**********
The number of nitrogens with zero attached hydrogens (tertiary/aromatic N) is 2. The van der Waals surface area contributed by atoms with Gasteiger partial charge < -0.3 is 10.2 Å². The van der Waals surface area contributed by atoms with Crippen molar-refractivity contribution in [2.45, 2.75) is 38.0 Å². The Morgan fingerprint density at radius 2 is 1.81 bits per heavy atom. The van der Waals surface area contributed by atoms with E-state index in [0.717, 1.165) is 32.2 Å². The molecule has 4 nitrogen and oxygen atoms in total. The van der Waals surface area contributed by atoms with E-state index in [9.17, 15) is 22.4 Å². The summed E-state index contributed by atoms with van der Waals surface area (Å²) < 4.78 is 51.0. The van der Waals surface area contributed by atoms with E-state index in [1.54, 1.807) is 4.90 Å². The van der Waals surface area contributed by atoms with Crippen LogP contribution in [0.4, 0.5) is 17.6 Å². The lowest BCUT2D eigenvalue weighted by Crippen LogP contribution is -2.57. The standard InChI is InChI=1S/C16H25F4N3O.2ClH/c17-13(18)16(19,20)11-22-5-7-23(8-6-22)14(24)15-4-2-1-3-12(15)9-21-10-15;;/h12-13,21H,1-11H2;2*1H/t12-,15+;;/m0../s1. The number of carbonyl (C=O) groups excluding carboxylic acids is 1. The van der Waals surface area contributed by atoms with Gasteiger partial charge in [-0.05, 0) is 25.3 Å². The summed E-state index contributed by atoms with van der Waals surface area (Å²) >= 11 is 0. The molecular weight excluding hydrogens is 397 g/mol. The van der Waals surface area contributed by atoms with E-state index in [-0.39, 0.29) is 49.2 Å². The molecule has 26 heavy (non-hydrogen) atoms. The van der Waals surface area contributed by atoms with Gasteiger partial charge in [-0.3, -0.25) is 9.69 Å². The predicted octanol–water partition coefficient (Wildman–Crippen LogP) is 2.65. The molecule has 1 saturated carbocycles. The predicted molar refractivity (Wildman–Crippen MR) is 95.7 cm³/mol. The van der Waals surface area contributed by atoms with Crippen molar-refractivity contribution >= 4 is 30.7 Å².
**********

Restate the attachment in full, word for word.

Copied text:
The number of nitrogens with zero attached hydrogens (tertiary/aromatic N) is 2. The van der Waals surface area contributed by atoms with Gasteiger partial charge < -0.3 is 10.2 Å². The van der Waals surface area contributed by atoms with Crippen molar-refractivity contribution in [2.45, 2.75) is 38.0 Å². The Morgan fingerprint density at radius 2 is 1.81 bits per heavy atom. The van der Waals surface area contributed by atoms with E-state index in [0.717, 1.165) is 32.2 Å². The molecule has 4 nitrogen and oxygen atoms in total. The van der Waals surface area contributed by atoms with E-state index in [9.17, 15) is 22.4 Å². The summed E-state index contributed by atoms with van der Waals surface area (Å²) < 4.78 is 51.0. The van der Waals surface area contributed by atoms with E-state index in [1.54, 1.807) is 4.90 Å². The van der Waals surface area contributed by atoms with Crippen LogP contribution in [0.4, 0.5) is 17.6 Å². The lowest BCUT2D eigenvalue weighted by Crippen LogP contribution is -2.57. The standard InChI is InChI=1S/C16H25F4N3O.2ClH/c17-13(18)16(19,20)11-22-5-7-23(8-6-22)14(24)15-4-2-1-3-12(15)9-21-10-15;;/h12-13,21H,1-11H2;2*1H/t12-,15+;;/m0../s1. The number of carbonyl (C=O) groups excluding carboxylic acids is 1. The van der Waals surface area contributed by atoms with Gasteiger partial charge in [-0.05, 0) is 25.3 Å². The summed E-state index contributed by atoms with van der Waals surface area (Å²) >= 11 is 0. The molecular weight excluding hydrogens is 397 g/mol. The van der Waals surface area contributed by atoms with E-state index in [-0.39, 0.29) is 49.2 Å². The molecule has 26 heavy (non-hydrogen) atoms. The van der Waals surface area contributed by atoms with Gasteiger partial charge in [-0.3, -0.25) is 9.69 Å². The predicted octanol–water partition coefficient (Wildman–Crippen LogP) is 2.65. The molecule has 1 saturated carbocycles. The predicted molar refractivity (Wildman–Crippen MR) is 95.7 cm³/mol. The van der Waals surface area contributed by atoms with Crippen molar-refractivity contribution >= 4 is 30.7 Å².